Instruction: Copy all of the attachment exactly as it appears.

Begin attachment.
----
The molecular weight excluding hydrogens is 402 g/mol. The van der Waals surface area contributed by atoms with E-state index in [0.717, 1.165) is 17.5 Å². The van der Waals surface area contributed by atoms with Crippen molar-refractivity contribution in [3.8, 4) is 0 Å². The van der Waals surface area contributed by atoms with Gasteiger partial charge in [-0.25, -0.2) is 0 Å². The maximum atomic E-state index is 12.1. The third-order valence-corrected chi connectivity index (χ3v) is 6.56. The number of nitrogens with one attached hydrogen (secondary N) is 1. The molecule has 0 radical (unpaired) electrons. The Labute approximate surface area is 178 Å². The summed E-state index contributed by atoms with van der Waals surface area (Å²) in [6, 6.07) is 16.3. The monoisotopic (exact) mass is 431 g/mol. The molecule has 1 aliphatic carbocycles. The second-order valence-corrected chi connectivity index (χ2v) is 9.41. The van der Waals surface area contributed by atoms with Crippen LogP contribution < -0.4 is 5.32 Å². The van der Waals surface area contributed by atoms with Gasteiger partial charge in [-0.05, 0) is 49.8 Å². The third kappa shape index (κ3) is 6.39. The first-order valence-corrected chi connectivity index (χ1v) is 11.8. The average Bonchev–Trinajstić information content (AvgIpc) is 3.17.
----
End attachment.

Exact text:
The molecular weight excluding hydrogens is 402 g/mol. The van der Waals surface area contributed by atoms with E-state index in [0.717, 1.165) is 17.5 Å². The van der Waals surface area contributed by atoms with Crippen molar-refractivity contribution in [3.8, 4) is 0 Å². The van der Waals surface area contributed by atoms with Gasteiger partial charge in [-0.25, -0.2) is 0 Å². The maximum atomic E-state index is 12.1. The third-order valence-corrected chi connectivity index (χ3v) is 6.56. The number of nitrogens with one attached hydrogen (secondary N) is 1. The molecule has 0 radical (unpaired) electrons. The Labute approximate surface area is 178 Å². The summed E-state index contributed by atoms with van der Waals surface area (Å²) in [6, 6.07) is 16.3. The monoisotopic (exact) mass is 431 g/mol. The molecule has 1 aliphatic carbocycles. The second-order valence-corrected chi connectivity index (χ2v) is 9.41. The van der Waals surface area contributed by atoms with Crippen LogP contribution < -0.4 is 5.32 Å². The van der Waals surface area contributed by atoms with Gasteiger partial charge in [-0.05, 0) is 49.8 Å². The third kappa shape index (κ3) is 6.39. The first-order valence-corrected chi connectivity index (χ1v) is 11.8. The average Bonchev–Trinajstić information content (AvgIpc) is 3.17.